Pipeline replacement programmes in cities can cut natural gas leaks by 90%, a new Stanford-led study finds.
"Infrastructure investments save lives, help the environment and, over time, will put money in people's pockets," said Jackson, who is also a senior fellow at the Stanford Woods Institute for the Environment and at the Precourt Institute for Energy.
The team from Stanford; Duke University; the US Department of Energy; Gas Safety, Inc.; Ohio State University; and Boston University published their work this week in the peer-reviewed journal Environmental Science & Technology Letters.
In recent years the team mapped 3400 natural gas pipeline leaks across Boston and 5900 leaks in Washington, D.C. The likelihood of a leak in those cities was similar to Manhattan – 4.3 leaks per mile. In contrast, Durham and Cincinnati had only 0.22 and 0.47 leaks per mile, respectively. "The benefit of pipeline replacement was obvious driving around the cities," said Morgan Gallagher, a postdoctoral researcher in Jackson’s lab.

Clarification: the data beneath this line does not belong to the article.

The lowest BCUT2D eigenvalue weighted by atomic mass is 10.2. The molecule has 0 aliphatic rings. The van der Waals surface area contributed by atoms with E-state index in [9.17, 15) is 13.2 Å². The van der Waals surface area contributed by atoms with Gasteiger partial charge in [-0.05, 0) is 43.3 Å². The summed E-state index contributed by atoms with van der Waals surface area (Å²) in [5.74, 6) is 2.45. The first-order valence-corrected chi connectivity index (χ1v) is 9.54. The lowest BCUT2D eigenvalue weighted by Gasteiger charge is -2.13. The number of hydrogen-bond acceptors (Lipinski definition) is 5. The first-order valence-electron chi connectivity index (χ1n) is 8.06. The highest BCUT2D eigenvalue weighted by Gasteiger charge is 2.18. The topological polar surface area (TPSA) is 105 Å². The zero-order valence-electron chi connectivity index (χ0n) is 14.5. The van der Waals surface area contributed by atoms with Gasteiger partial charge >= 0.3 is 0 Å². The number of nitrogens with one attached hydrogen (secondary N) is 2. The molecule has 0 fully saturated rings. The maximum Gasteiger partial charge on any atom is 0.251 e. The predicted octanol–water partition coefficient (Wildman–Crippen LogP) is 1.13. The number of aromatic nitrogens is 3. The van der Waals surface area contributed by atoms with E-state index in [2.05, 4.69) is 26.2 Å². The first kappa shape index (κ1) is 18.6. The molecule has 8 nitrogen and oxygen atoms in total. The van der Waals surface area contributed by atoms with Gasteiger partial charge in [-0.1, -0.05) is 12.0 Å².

"The surprise wasn't that replacement programs worked," said Rob Jackson, the Michelle and Kevin Douglas Provostial Professor at Stanford. "It was that they worked so well."
Jackson and his team drove cars equipped with sensitive methane-mapping instruments across 1600 road miles of Manhattan, NY; Cincinnati, Ohio; and Durham, NC. They discovered only one-tenth the number of leaks per mile in Durham and Cincinnati, where public-private partnerships have replaced outdated pipelines, than in Manhattan or in Boston and Washington, D.C., two cities that the team had mapped previously.
Edited from various sources by Elizabeth Corner
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